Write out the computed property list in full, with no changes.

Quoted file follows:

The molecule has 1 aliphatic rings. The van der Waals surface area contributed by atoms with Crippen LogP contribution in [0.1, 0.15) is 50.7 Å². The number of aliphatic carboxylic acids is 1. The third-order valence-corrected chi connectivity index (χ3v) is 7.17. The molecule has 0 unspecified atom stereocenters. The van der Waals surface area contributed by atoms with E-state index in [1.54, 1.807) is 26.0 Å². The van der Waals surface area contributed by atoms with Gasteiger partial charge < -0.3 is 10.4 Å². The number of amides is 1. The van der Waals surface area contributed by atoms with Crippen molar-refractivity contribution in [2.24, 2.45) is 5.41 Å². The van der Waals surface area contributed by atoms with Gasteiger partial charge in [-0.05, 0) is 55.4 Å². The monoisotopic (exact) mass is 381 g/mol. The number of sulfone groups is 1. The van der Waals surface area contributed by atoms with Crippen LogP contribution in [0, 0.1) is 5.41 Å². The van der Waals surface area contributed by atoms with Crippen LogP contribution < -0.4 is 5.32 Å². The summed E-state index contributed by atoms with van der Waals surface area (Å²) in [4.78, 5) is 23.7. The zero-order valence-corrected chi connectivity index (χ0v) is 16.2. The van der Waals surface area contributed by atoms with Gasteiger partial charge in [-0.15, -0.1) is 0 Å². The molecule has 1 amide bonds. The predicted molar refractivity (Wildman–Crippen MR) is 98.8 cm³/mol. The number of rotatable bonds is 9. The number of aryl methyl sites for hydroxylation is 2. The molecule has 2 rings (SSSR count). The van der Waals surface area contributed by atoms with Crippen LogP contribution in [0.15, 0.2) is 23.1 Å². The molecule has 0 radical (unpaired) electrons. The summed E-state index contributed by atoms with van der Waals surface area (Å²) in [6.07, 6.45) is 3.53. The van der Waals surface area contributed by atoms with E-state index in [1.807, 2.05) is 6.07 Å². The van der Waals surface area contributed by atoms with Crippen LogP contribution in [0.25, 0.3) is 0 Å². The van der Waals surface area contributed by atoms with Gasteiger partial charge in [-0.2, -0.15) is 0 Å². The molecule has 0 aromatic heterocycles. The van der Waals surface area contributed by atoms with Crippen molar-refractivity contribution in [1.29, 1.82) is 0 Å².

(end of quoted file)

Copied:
The molecule has 1 aliphatic rings. The van der Waals surface area contributed by atoms with Crippen LogP contribution in [0.1, 0.15) is 50.7 Å². The number of aliphatic carboxylic acids is 1. The third-order valence-corrected chi connectivity index (χ3v) is 7.17. The molecule has 0 unspecified atom stereocenters. The van der Waals surface area contributed by atoms with E-state index in [1.54, 1.807) is 26.0 Å². The van der Waals surface area contributed by atoms with Gasteiger partial charge < -0.3 is 10.4 Å². The number of amides is 1. The van der Waals surface area contributed by atoms with Crippen molar-refractivity contribution in [2.24, 2.45) is 5.41 Å². The van der Waals surface area contributed by atoms with Gasteiger partial charge in [-0.05, 0) is 55.4 Å². The monoisotopic (exact) mass is 381 g/mol. The number of sulfone groups is 1. The van der Waals surface area contributed by atoms with Crippen LogP contribution in [0, 0.1) is 5.41 Å². The van der Waals surface area contributed by atoms with Crippen LogP contribution < -0.4 is 5.32 Å². The summed E-state index contributed by atoms with van der Waals surface area (Å²) in [4.78, 5) is 23.7. The zero-order valence-corrected chi connectivity index (χ0v) is 16.2. The van der Waals surface area contributed by atoms with Gasteiger partial charge in [-0.15, -0.1) is 0 Å². The molecule has 1 amide bonds. The predicted molar refractivity (Wildman–Crippen MR) is 98.8 cm³/mol. The number of rotatable bonds is 9. The number of aryl methyl sites for hydroxylation is 2. The molecule has 2 rings (SSSR count). The van der Waals surface area contributed by atoms with Crippen LogP contribution in [0.15, 0.2) is 23.1 Å². The molecule has 0 radical (unpaired) electrons. The summed E-state index contributed by atoms with van der Waals surface area (Å²) in [6.07, 6.45) is 3.53. The van der Waals surface area contributed by atoms with E-state index in [1.807, 2.05) is 6.07 Å². The van der Waals surface area contributed by atoms with Crippen LogP contribution in [0.25, 0.3) is 0 Å². The van der Waals surface area contributed by atoms with Gasteiger partial charge in [-0.2, -0.15) is 0 Å². The molecule has 0 aromatic heterocycles. The van der Waals surface area contributed by atoms with Crippen molar-refractivity contribution in [1.29, 1.82) is 0 Å².